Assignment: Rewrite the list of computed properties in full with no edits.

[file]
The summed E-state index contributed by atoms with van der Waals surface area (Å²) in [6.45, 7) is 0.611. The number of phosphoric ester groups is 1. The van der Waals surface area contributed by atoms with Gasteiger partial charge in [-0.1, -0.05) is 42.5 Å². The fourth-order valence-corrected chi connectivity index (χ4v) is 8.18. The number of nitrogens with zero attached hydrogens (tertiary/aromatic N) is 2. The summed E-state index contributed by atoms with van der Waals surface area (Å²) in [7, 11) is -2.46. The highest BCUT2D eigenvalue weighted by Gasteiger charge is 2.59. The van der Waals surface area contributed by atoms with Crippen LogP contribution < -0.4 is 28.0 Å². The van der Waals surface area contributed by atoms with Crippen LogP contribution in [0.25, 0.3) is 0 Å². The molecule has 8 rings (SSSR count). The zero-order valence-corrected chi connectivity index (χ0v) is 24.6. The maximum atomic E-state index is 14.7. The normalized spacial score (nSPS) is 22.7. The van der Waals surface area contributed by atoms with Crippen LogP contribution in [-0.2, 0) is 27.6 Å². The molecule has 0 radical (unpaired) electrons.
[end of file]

The summed E-state index contributed by atoms with van der Waals surface area (Å²) in [6.45, 7) is 0.611. The number of phosphoric ester groups is 1. The van der Waals surface area contributed by atoms with Gasteiger partial charge in [-0.1, -0.05) is 42.5 Å². The fourth-order valence-corrected chi connectivity index (χ4v) is 8.18. The number of nitrogens with zero attached hydrogens (tertiary/aromatic N) is 2. The summed E-state index contributed by atoms with van der Waals surface area (Å²) in [7, 11) is -2.46. The highest BCUT2D eigenvalue weighted by Gasteiger charge is 2.59. The van der Waals surface area contributed by atoms with Crippen LogP contribution < -0.4 is 28.0 Å². The van der Waals surface area contributed by atoms with Crippen LogP contribution in [0.25, 0.3) is 0 Å². The molecule has 8 rings (SSSR count). The zero-order valence-corrected chi connectivity index (χ0v) is 24.6. The maximum atomic E-state index is 14.7. The normalized spacial score (nSPS) is 22.7. The van der Waals surface area contributed by atoms with Crippen LogP contribution in [-0.2, 0) is 27.6 Å². The molecule has 0 radical (unpaired) electrons.